DC mayor could face recall

Posted 11:51pm January 28

by Nell McGarity
U-WIRE Washington Bureau

An effort to recall Mayor Anthony Williams was launched January 20, citing that Williams should not serve out the remainder of his term because he has ignored the concerns of his constituents in regards to healthcare, education, homelessness, public safety, and democracy.

Save our City, the group seeking the recall, cites the closure of D.C. General and the inadequate healthcare options now available to those community members the hospital once served, the new school voucher program, the growing number of homelessness in the city, the mayor’s pursuit of a professional baseball team and convention center hotel, increased violence and inadequate police resources, the newly created hybrid school board of appointed and elected members, and failure to reach the campaign promise of D.C. statehood as some of the key factors in why the mayor’s term should be cut short.

Williams has taken the effort seriously and has spoken out against it.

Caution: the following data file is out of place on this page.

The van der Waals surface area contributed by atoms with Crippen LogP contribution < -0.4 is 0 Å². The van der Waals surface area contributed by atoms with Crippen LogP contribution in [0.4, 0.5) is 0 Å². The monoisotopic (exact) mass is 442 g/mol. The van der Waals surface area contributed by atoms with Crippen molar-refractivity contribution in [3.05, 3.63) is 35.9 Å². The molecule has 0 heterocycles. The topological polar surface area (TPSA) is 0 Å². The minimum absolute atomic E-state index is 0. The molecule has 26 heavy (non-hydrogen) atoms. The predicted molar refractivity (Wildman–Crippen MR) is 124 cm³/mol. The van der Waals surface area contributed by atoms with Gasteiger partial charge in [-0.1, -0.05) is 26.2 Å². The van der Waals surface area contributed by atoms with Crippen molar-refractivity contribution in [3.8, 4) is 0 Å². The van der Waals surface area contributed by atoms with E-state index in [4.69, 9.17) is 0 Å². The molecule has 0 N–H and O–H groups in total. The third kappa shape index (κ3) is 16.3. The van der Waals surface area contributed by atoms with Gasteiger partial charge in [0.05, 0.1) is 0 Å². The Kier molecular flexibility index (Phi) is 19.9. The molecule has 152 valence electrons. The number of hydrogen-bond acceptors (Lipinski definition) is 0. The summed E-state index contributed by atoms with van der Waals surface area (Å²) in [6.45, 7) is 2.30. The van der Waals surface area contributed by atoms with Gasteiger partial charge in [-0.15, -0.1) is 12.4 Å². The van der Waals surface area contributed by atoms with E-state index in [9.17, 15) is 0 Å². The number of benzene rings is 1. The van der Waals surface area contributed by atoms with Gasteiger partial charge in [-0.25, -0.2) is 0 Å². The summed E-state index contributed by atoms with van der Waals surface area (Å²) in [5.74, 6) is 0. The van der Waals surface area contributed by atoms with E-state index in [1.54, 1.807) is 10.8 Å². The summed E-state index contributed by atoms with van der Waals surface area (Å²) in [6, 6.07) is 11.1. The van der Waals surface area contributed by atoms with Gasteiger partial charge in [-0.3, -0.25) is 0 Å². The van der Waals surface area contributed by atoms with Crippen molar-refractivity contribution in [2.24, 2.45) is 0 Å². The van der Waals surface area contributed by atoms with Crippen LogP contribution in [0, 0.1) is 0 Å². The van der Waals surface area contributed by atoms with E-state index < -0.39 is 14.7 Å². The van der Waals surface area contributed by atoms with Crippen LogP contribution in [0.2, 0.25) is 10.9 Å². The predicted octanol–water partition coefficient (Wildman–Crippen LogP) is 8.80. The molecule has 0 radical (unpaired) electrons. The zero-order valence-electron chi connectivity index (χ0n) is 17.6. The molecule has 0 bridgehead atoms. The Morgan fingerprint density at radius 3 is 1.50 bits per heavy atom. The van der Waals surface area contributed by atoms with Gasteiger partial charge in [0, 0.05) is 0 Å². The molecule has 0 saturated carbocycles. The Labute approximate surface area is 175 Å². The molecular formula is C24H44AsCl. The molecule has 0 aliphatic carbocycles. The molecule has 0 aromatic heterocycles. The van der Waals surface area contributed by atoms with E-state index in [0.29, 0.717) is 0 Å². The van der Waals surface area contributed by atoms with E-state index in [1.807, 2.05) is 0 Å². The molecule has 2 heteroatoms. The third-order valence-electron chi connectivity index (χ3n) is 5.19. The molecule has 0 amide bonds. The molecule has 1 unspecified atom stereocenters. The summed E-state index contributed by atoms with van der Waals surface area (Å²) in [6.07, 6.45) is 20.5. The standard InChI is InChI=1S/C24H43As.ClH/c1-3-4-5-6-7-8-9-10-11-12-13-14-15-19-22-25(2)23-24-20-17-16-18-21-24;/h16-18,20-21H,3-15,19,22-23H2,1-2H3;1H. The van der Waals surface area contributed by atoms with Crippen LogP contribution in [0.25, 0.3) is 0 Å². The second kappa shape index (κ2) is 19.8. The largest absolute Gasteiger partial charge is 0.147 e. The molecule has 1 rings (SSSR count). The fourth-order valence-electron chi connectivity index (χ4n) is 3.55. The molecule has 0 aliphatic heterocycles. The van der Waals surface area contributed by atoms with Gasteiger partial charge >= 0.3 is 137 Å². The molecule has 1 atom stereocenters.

“I am disappointed to learn of this effort,” he said in a statement. “We need to find ways to bring people together and direct their energies in a more positive direction.”

While these issues affect many D.C. residents, they vary greatly from the fiscal problems that began the successful recall against former California Governor Gray Davis. The District’s budget has been balanced for seven consecutive years.

“Some people are still angry about D.C. General, they may oppose our decision to pursue the relocation of a Major League Baseball team, or they may disagree with my school choice initiative. But disagreements over policy do not comprise a legitimate basis for removing an elected official from office,” said Williams.

Save our City filed their intent to recall the mayor with the D.C. Board of Elections on January 20. The mayor then has 10 days to respond if he chooses to do so.

On Feb. 2, there will be a public meeting regarding the recall held by the Board of Elections. At that point, the board will determine if the recall will move forward. If they decide that it will, Save our City will then have 180 days to get more than 38,000 signature representing 10 percent of registered D.C. voters from all over the city.

If they are able to achieve this, then the recall will be placed on a ballot in November. Even if there are enough votes in favor of the recall, Williams will still be able to run again for mayor in the nonpartisan election, unlike California’s recall process.

“We need to look for ways to unite our city — not divide it. I am going to fight this recall but I am not going to let it deter me from the important work that I have before me,” Williams said.

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